Three months ago, when I was feeling rather discouraged about making a living on my own, I applied for a job. The job is with a former employer that, generally speaking, I loved working for. I quit my former job when I moved and the commute got too long (2 hours each way).
Since applying for that job, I incorporated my own non-profit organization, found a few organizations I can partner with, re-connected with some colleagues I can collaborate with, and developed and submitted two proposals. So, while I still don’t have an income, I am hopeful that things will come together in the fall.
But then, two weeks ago, I was offered an interview for that job. I had the interview last week and heard this week that I am in the running for the job. I should be elated, but instead, I am annoyed because I can feel a choice coming and I don’t know what to choose.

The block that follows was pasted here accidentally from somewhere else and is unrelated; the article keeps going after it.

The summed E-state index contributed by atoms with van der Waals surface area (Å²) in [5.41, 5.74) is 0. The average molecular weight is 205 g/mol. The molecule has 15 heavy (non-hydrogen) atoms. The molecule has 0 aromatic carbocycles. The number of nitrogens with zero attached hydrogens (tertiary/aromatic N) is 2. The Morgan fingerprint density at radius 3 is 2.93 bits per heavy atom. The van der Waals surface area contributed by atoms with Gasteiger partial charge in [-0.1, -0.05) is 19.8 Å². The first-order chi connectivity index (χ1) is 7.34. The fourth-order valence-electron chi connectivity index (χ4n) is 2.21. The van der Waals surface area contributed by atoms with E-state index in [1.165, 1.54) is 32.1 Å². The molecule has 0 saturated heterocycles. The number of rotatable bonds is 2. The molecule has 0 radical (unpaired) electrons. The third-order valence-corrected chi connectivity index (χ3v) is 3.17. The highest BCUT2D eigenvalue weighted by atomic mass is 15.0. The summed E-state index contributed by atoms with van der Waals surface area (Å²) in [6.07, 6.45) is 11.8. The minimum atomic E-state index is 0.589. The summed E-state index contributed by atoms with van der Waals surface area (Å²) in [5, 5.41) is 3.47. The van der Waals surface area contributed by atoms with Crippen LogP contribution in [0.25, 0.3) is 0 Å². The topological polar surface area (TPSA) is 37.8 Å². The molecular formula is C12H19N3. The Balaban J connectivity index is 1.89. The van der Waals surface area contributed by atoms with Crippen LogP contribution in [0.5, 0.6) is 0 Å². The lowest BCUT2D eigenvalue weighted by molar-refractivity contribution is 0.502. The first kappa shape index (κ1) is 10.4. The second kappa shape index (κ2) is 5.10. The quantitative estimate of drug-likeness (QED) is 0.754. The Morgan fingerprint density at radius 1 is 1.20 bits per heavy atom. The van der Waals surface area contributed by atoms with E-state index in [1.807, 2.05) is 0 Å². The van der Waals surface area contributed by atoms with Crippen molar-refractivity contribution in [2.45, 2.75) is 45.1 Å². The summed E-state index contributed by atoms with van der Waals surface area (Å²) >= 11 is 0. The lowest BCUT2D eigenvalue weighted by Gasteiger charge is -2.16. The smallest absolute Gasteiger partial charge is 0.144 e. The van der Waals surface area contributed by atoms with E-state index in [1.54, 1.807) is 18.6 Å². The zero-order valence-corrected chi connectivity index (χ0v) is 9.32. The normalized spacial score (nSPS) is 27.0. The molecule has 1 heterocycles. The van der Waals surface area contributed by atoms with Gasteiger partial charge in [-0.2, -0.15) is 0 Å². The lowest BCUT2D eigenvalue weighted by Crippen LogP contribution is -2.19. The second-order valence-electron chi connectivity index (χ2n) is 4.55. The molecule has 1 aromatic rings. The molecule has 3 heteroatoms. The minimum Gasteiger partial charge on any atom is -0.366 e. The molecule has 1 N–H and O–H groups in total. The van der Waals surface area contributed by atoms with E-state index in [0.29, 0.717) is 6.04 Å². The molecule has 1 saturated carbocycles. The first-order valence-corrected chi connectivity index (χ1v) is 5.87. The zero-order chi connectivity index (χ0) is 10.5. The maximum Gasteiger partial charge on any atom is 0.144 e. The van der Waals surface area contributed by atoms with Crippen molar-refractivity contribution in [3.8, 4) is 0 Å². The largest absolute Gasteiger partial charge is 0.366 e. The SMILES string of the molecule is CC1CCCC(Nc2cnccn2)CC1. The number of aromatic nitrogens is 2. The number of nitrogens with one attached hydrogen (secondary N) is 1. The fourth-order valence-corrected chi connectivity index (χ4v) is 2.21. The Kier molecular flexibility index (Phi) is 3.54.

On good days, when I am full of ideas and optimism, I can see my little organization becoming an entity that does useful work that would not otherwise be done. When I think of walking away from that dream, I feel a deep sense of grief. This is a dream baby, unborn but developing, with form in my mind’s eye if not in the world.
But, on bad days, it feels like a tough way to make a living; working unpaid for weeks on proposals that may never be funded. Coming up with ideas that marry funders’ priorities, policy needs in my field of work, with my expertise is tough. Some days, it just feels like I have nothing to offer; or like I have nothing to offer that matches the funding pools. Also, there is a part of me that really wants to work with my old employer; to be part of a team once more; to work with an organization that is committed to improving society for the benefit of all. What a rarity; what a privilege!
I was considering the possible options the other night while exercising in my living room, and found myself thinking that taking a job with my former employer would feel like coming home. Of all the places I have worked, of all the jobs that I have held, that workplace was the place where I most felt that I belonged. As I had that thought, a hummingbird — the harbinger of happiness and joy– tapped on the living room window and hovered at eye level for about 10 seconds. My heart lifted, and I knew, no matter how long the commute, if I am offered that job, there is no way I can refuse.